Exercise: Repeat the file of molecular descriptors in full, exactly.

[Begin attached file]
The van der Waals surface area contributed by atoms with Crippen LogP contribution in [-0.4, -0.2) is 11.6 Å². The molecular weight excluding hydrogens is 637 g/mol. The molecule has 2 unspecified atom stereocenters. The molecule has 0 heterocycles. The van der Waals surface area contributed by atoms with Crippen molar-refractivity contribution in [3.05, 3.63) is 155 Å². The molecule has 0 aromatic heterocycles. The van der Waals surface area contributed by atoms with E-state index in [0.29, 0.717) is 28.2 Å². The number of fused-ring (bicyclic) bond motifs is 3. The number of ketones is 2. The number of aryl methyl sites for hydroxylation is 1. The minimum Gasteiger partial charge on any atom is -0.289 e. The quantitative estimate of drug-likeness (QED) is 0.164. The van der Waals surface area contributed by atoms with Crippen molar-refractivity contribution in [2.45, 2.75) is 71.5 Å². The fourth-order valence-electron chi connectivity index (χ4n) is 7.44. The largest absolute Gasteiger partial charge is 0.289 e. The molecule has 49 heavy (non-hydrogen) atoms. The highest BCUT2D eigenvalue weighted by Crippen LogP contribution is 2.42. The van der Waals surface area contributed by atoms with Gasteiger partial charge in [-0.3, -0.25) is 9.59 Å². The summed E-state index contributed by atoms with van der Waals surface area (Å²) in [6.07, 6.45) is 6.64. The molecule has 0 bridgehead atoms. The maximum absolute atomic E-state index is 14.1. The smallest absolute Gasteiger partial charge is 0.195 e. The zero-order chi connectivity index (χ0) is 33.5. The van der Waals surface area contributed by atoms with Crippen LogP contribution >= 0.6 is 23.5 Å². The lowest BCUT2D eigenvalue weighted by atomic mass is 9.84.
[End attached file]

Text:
The van der Waals surface area contributed by atoms with Crippen LogP contribution in [-0.4, -0.2) is 11.6 Å². The molecular weight excluding hydrogens is 637 g/mol. The molecule has 2 unspecified atom stereocenters. The molecule has 0 heterocycles. The van der Waals surface area contributed by atoms with Crippen molar-refractivity contribution in [3.05, 3.63) is 155 Å². The molecule has 0 aromatic heterocycles. The van der Waals surface area contributed by atoms with E-state index in [0.29, 0.717) is 28.2 Å². The number of fused-ring (bicyclic) bond motifs is 3. The number of ketones is 2. The number of aryl methyl sites for hydroxylation is 1. The minimum Gasteiger partial charge on any atom is -0.289 e. The quantitative estimate of drug-likeness (QED) is 0.164. The van der Waals surface area contributed by atoms with Crippen molar-refractivity contribution in [2.45, 2.75) is 71.5 Å². The fourth-order valence-electron chi connectivity index (χ4n) is 7.44. The largest absolute Gasteiger partial charge is 0.289 e. The molecule has 49 heavy (non-hydrogen) atoms. The highest BCUT2D eigenvalue weighted by Crippen LogP contribution is 2.42. The van der Waals surface area contributed by atoms with Gasteiger partial charge in [-0.3, -0.25) is 9.59 Å². The summed E-state index contributed by atoms with van der Waals surface area (Å²) in [6.07, 6.45) is 6.64. The molecule has 0 bridgehead atoms. The maximum absolute atomic E-state index is 14.1. The smallest absolute Gasteiger partial charge is 0.195 e. The zero-order chi connectivity index (χ0) is 33.5. The van der Waals surface area contributed by atoms with Crippen LogP contribution >= 0.6 is 23.5 Å². The lowest BCUT2D eigenvalue weighted by atomic mass is 9.84.